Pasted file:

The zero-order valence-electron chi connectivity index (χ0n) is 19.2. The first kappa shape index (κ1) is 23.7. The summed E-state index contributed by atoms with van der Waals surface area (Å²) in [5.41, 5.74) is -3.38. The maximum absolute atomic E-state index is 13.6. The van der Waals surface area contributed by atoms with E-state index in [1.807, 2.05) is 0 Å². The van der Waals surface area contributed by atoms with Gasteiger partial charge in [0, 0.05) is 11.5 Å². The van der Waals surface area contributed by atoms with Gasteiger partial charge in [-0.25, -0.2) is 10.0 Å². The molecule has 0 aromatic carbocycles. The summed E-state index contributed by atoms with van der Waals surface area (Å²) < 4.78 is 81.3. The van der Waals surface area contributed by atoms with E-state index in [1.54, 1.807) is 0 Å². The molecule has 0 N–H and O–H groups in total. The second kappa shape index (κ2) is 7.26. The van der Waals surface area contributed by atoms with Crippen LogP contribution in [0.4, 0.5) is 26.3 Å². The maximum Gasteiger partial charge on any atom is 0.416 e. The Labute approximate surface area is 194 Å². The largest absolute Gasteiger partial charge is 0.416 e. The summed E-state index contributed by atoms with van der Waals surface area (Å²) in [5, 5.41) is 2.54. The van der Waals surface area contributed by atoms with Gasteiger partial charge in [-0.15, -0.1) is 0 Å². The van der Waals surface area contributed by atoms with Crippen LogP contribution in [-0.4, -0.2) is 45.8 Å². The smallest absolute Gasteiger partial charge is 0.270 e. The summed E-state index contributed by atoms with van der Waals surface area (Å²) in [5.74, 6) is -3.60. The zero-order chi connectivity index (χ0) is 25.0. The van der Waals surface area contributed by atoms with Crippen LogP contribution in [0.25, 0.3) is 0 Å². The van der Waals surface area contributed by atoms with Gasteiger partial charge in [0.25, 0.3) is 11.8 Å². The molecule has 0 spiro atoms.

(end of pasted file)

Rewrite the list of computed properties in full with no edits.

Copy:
The zero-order valence-electron chi connectivity index (χ0n) is 19.2. The first kappa shape index (κ1) is 23.7. The summed E-state index contributed by atoms with van der Waals surface area (Å²) in [5.41, 5.74) is -3.38. The maximum absolute atomic E-state index is 13.6. The van der Waals surface area contributed by atoms with E-state index in [1.807, 2.05) is 0 Å². The van der Waals surface area contributed by atoms with Gasteiger partial charge in [0, 0.05) is 11.5 Å². The van der Waals surface area contributed by atoms with Gasteiger partial charge in [-0.25, -0.2) is 10.0 Å². The molecule has 0 aromatic carbocycles. The summed E-state index contributed by atoms with van der Waals surface area (Å²) < 4.78 is 81.3. The van der Waals surface area contributed by atoms with E-state index in [1.54, 1.807) is 0 Å². The molecule has 0 N–H and O–H groups in total. The second kappa shape index (κ2) is 7.26. The van der Waals surface area contributed by atoms with Crippen LogP contribution in [0.4, 0.5) is 26.3 Å². The maximum Gasteiger partial charge on any atom is 0.416 e. The Labute approximate surface area is 194 Å². The largest absolute Gasteiger partial charge is 0.416 e. The summed E-state index contributed by atoms with van der Waals surface area (Å²) in [5, 5.41) is 2.54. The van der Waals surface area contributed by atoms with Gasteiger partial charge in [-0.15, -0.1) is 0 Å². The van der Waals surface area contributed by atoms with Crippen LogP contribution in [-0.4, -0.2) is 45.8 Å². The smallest absolute Gasteiger partial charge is 0.270 e. The summed E-state index contributed by atoms with van der Waals surface area (Å²) in [5.74, 6) is -3.60. The zero-order chi connectivity index (χ0) is 25.0. The van der Waals surface area contributed by atoms with Crippen LogP contribution in [0.25, 0.3) is 0 Å². The van der Waals surface area contributed by atoms with Gasteiger partial charge in [0.25, 0.3) is 11.8 Å². The molecule has 0 spiro atoms.